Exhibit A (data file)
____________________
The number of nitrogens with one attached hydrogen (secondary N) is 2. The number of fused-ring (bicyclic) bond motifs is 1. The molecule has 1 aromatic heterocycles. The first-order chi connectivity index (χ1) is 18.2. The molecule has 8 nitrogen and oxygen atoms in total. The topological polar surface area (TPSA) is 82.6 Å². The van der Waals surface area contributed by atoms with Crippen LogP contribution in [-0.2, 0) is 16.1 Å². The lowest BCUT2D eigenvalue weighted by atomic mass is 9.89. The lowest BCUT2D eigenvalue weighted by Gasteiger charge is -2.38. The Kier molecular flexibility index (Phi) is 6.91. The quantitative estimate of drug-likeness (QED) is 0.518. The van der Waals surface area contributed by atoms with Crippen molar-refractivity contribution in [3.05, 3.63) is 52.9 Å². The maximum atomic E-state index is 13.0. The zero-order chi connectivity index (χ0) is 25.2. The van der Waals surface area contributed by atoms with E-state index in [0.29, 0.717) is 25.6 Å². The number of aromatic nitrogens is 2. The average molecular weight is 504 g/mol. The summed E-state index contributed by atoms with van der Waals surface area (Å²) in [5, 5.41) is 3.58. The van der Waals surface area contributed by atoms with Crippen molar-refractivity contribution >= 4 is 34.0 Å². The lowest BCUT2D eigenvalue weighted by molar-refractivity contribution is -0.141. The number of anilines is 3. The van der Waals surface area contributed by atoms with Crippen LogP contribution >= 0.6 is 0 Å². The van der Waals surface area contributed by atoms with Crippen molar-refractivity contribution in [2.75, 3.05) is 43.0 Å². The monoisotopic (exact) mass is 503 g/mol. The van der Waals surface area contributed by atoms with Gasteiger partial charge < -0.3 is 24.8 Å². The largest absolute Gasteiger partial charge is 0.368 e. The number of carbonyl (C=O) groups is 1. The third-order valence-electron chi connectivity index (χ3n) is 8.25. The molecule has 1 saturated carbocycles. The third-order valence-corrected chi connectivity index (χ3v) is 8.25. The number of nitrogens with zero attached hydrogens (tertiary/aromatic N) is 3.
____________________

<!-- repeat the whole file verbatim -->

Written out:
The number of nitrogens with one attached hydrogen (secondary N) is 2. The number of fused-ring (bicyclic) bond motifs is 1. The molecule has 1 aromatic heterocycles. The first-order chi connectivity index (χ1) is 18.2. The molecule has 8 nitrogen and oxygen atoms in total. The topological polar surface area (TPSA) is 82.6 Å². The van der Waals surface area contributed by atoms with Crippen LogP contribution in [-0.2, 0) is 16.1 Å². The lowest BCUT2D eigenvalue weighted by atomic mass is 9.89. The lowest BCUT2D eigenvalue weighted by Gasteiger charge is -2.38. The Kier molecular flexibility index (Phi) is 6.91. The quantitative estimate of drug-likeness (QED) is 0.518. The van der Waals surface area contributed by atoms with Crippen molar-refractivity contribution in [3.05, 3.63) is 52.9 Å². The maximum atomic E-state index is 13.0. The zero-order chi connectivity index (χ0) is 25.2. The van der Waals surface area contributed by atoms with E-state index in [0.29, 0.717) is 25.6 Å². The number of aromatic nitrogens is 2. The average molecular weight is 504 g/mol. The summed E-state index contributed by atoms with van der Waals surface area (Å²) in [5, 5.41) is 3.58. The van der Waals surface area contributed by atoms with Crippen molar-refractivity contribution >= 4 is 34.0 Å². The lowest BCUT2D eigenvalue weighted by molar-refractivity contribution is -0.141. The number of anilines is 3. The van der Waals surface area contributed by atoms with Crippen LogP contribution >= 0.6 is 0 Å². The van der Waals surface area contributed by atoms with Crippen molar-refractivity contribution in [2.75, 3.05) is 43.0 Å². The monoisotopic (exact) mass is 503 g/mol. The van der Waals surface area contributed by atoms with Gasteiger partial charge < -0.3 is 24.8 Å². The largest absolute Gasteiger partial charge is 0.368 e. The number of carbonyl (C=O) groups is 1. The third-order valence-electron chi connectivity index (χ3n) is 8.25. The molecule has 1 saturated carbocycles. The third-order valence-corrected chi connectivity index (χ3v) is 8.25. The number of nitrogens with zero attached hydrogens (tertiary/aromatic N) is 3.